(I cannot resist to open a paragraph here to add a thought about the development of plucked instruments as such: I consider the classical guitar the queen of the family of plucked instruments, because it attempts, so to speak, to rise beyond its nature of having a plucked and therefore limited, more or less percussive tone, aiming at a long, sustained one. The lute, for example, is not in the least ashamed of its more percussive sound, reminiscent of the goat skin of its ancestors. It is the electric guitar, which finally succeeded in this respect, but that’s not cricket, boys. Be that as it may, the balance of percussive and “clean” elements of sound are especially important in the design of sound of the guitar in comparison to other instruments.)
Of course some makers working in this new style are perfectly aware of the problems described above. They will give additional stiffness to the soundboard, to get the overcoupling under control. So far, so good, but they cannot change the impedance (the opposite of admittance) of the air, the next vehicle for the sound on its way to our ear. For this reason alone, a guitar with a higher efficiency in sound radiation, will inevitably have a very different sound characteristic. Only time will tell if this will be generally accepted as the typical guitar sound. Personally, I doubt it.
The most important point I would like to make, and maybe the most misunderstood of all, concerns the loudness of the guitar. First of all, loudness or volume is not something you can physically measure, but rather a psychoacoustic phenomenon. A tone that sounds loud to the player is not necessarily loud to the audience. Vice versa, a guitar of apparently little volume, e.g. an old Hauser, may exhibit surprising projection. So loudness and projection, the ability to carry far, are two different things. There are mainly three reasons for this: The first is that the direction of sound distribution depends on frequency: low frequencies are distributed more or less in all directions evenly, that is spherical around the player. The higher the frequencies are, the more directional, focused, the distribution is in a perpendicular direction from the soundboard (whoever has sat sideways of the player at a guitar concert knows what I am talking about.) That means that the decrease with distance in sound intensity is much higher in the bass.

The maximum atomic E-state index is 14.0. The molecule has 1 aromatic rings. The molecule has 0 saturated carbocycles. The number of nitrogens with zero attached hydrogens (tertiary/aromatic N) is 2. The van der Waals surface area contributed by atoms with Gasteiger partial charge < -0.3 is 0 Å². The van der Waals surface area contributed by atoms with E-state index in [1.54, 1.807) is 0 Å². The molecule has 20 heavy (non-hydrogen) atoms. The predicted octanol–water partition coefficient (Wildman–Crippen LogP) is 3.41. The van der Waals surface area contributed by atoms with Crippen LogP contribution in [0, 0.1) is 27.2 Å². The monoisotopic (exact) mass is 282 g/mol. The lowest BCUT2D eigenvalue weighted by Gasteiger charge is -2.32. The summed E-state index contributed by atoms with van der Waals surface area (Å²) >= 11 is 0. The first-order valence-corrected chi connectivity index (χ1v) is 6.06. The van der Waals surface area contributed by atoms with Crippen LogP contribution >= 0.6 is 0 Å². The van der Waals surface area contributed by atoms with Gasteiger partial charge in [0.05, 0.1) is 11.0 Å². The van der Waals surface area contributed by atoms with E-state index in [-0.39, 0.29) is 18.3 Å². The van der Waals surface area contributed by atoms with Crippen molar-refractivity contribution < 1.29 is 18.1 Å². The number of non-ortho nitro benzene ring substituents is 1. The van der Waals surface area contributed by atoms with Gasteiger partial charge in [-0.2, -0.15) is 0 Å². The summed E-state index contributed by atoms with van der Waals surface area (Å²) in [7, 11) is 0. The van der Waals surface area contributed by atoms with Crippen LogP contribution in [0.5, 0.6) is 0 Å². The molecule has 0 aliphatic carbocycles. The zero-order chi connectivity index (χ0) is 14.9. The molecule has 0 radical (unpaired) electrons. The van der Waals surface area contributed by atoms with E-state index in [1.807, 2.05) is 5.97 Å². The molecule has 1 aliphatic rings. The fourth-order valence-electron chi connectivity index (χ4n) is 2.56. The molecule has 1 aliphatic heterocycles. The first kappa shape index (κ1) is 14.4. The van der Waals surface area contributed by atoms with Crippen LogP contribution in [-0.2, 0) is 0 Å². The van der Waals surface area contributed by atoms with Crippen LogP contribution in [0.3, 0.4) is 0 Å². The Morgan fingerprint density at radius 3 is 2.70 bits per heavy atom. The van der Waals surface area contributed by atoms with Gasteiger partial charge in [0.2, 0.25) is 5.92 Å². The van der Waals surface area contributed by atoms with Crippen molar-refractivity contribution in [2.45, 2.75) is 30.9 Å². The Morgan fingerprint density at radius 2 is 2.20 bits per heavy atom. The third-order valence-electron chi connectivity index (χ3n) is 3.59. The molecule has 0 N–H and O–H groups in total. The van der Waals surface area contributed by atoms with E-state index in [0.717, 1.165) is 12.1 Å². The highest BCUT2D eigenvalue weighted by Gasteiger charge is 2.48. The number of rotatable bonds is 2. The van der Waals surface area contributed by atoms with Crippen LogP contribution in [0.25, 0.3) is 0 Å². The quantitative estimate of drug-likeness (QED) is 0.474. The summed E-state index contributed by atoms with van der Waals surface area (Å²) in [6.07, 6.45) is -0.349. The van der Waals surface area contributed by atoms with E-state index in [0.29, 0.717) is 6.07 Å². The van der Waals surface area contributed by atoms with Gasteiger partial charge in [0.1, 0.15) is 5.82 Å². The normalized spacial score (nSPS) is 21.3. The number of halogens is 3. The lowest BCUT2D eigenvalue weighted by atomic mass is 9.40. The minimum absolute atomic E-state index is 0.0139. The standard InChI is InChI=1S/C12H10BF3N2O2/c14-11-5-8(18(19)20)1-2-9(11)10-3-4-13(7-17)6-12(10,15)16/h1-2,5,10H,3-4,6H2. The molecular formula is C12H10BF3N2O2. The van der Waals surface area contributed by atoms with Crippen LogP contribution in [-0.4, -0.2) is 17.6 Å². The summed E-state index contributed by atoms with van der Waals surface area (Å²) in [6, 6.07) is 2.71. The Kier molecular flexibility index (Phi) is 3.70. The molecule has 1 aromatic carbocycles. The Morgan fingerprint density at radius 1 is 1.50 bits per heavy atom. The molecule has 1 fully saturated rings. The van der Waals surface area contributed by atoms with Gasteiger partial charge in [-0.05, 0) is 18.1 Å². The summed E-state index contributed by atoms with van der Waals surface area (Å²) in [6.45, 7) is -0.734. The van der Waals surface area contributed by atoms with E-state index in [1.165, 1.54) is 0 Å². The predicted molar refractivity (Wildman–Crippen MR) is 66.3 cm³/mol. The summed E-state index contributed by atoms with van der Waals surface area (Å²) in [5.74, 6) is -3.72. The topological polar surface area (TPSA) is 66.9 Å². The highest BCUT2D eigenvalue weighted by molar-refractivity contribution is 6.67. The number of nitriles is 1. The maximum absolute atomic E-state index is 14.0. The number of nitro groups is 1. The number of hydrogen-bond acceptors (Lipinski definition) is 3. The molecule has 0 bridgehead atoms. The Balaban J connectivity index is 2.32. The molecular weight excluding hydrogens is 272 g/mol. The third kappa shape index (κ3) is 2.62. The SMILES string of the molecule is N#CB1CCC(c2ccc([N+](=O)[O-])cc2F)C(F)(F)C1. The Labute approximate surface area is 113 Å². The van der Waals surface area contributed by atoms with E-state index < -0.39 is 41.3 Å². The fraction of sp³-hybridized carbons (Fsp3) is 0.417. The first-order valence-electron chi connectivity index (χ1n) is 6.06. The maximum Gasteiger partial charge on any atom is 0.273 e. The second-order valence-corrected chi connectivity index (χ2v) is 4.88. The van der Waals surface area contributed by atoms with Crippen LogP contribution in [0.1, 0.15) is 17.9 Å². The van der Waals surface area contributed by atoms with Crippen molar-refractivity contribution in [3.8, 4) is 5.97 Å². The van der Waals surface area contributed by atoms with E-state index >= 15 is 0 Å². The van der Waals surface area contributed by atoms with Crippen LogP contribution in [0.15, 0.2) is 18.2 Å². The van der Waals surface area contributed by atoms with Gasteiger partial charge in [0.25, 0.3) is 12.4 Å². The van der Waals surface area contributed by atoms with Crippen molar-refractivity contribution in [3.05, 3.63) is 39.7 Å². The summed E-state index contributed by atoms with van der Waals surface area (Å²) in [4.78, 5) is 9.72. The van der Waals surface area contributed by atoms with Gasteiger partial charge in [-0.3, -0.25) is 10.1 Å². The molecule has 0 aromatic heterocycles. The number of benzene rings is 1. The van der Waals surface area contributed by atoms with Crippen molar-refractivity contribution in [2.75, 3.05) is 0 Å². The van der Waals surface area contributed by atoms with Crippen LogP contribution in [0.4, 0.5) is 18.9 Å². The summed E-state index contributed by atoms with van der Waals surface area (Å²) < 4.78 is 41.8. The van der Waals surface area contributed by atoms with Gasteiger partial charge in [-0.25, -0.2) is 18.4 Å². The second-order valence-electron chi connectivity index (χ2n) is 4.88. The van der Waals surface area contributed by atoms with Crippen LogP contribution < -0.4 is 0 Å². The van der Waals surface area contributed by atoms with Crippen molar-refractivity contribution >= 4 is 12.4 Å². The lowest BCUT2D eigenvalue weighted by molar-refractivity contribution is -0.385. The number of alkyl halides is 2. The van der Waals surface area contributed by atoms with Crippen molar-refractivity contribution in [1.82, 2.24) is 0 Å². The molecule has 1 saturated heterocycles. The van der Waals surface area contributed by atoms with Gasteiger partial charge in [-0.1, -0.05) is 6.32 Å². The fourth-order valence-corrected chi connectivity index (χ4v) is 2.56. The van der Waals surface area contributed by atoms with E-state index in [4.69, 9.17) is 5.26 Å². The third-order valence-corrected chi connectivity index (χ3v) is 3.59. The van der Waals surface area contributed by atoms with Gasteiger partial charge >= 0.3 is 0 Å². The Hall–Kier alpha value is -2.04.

The second reason is that the loudness we hear is the result of a complex calculation performed by our brain on the basis of the various levels of excitement in separate nerves connecting the basilar membrane of the inner ear, each in charge of its own frequency group. But unless we make a conscious effort (and have a trained ear) we hear only one loudness attributed to one note: the average loudness of all partial notes.
The third reason is that the human ear has its highest sensitivity in the range around 2.5 kHz. In this frequency range, we will still hear even very week partials of notes to which our miraculous brain is capable of adding the missing partials, even the fundamental frequency. But this sensitivity decreases dramatically with frequency: for the fundamentals of the low E- string for example, it is approximately 20 times less.
For these reasons, a guitar carries well, when it has a high average sound level in the range of the lower overtones, especially between 2 and 4 kHz. These frequencies are high enough to be projected fairly focused, and they meet the highest sensitivity of the ear. Lower partials that get lost on the way because they are too busy showing off to all the nice ladies in the first row, can be substituted by the brain, but of course only to a certain extent.
As it is, the achieved increase of efficiency of the guitars in question is found almost exclusively in the bass range and not in the range between 2 and 4 kHz. As a result, there is no improved projection.
The big difference in sound intensity between the initial peak and the following steep decrease has still other negative effects: typical is a poverty in sound colours, variation of timbre, and a general lack of modulation capacity (I have phrased this term to describe the ease with which sound properties can be varied by the player.) This deficiency occurs, because most of the energy is used up before the player even begins to initiate , for example, a vibrato. In addition, the ear of the listener is, so to speak, calibrated on forte, while the vibrato is then happening in the part of the note which is rather piano. The poverty in sound colours has similar reasons: most of the energy goes to the percussive section of the note, and the higher overtones do not have enough energy and/or sustain to really play with.